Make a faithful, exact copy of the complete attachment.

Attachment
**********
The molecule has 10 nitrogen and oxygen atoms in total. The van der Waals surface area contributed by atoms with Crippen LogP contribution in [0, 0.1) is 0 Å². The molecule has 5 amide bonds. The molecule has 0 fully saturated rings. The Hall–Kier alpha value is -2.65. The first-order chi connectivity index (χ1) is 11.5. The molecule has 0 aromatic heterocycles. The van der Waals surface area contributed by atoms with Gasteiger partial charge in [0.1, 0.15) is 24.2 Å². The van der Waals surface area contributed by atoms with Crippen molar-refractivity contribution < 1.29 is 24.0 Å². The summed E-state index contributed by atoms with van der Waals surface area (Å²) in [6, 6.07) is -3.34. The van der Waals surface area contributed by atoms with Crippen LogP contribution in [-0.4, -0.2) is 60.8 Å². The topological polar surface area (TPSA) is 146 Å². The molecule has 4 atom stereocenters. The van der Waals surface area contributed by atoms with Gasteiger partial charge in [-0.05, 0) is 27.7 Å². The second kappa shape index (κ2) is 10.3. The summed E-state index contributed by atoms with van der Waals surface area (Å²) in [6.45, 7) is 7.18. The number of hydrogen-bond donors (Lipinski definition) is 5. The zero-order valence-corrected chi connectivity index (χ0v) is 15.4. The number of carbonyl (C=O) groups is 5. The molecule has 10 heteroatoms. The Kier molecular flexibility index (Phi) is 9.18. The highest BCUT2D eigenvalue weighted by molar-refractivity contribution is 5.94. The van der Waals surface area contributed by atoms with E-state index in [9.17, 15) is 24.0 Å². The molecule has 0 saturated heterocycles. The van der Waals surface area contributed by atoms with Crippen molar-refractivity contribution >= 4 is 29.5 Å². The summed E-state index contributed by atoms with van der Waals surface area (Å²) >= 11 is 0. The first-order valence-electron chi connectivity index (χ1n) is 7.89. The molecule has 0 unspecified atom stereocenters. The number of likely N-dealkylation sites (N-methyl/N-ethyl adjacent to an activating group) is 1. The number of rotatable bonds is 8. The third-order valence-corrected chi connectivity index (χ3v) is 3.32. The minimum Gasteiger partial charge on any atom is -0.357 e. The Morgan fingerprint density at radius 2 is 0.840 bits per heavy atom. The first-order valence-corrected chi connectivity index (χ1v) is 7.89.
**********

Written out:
The molecule has 10 nitrogen and oxygen atoms in total. The van der Waals surface area contributed by atoms with Crippen LogP contribution in [0, 0.1) is 0 Å². The molecule has 5 amide bonds. The molecule has 0 fully saturated rings. The Hall–Kier alpha value is -2.65. The first-order chi connectivity index (χ1) is 11.5. The molecule has 0 aromatic heterocycles. The van der Waals surface area contributed by atoms with Gasteiger partial charge in [0.1, 0.15) is 24.2 Å². The van der Waals surface area contributed by atoms with Crippen molar-refractivity contribution < 1.29 is 24.0 Å². The summed E-state index contributed by atoms with van der Waals surface area (Å²) in [6, 6.07) is -3.34. The van der Waals surface area contributed by atoms with Crippen LogP contribution in [-0.4, -0.2) is 60.8 Å². The topological polar surface area (TPSA) is 146 Å². The molecule has 4 atom stereocenters. The van der Waals surface area contributed by atoms with Gasteiger partial charge in [-0.05, 0) is 27.7 Å². The second kappa shape index (κ2) is 10.3. The summed E-state index contributed by atoms with van der Waals surface area (Å²) in [6.45, 7) is 7.18. The number of hydrogen-bond donors (Lipinski definition) is 5. The zero-order valence-corrected chi connectivity index (χ0v) is 15.4. The number of carbonyl (C=O) groups is 5. The molecule has 10 heteroatoms. The Kier molecular flexibility index (Phi) is 9.18. The highest BCUT2D eigenvalue weighted by molar-refractivity contribution is 5.94. The van der Waals surface area contributed by atoms with E-state index in [9.17, 15) is 24.0 Å². The molecule has 0 saturated heterocycles. The van der Waals surface area contributed by atoms with Crippen molar-refractivity contribution >= 4 is 29.5 Å². The summed E-state index contributed by atoms with van der Waals surface area (Å²) >= 11 is 0. The first-order valence-electron chi connectivity index (χ1n) is 7.89. The molecule has 0 unspecified atom stereocenters. The number of likely N-dealkylation sites (N-methyl/N-ethyl adjacent to an activating group) is 1. The number of rotatable bonds is 8. The third-order valence-corrected chi connectivity index (χ3v) is 3.32. The minimum Gasteiger partial charge on any atom is -0.357 e. The Morgan fingerprint density at radius 2 is 0.840 bits per heavy atom. The first-order valence-corrected chi connectivity index (χ1v) is 7.89.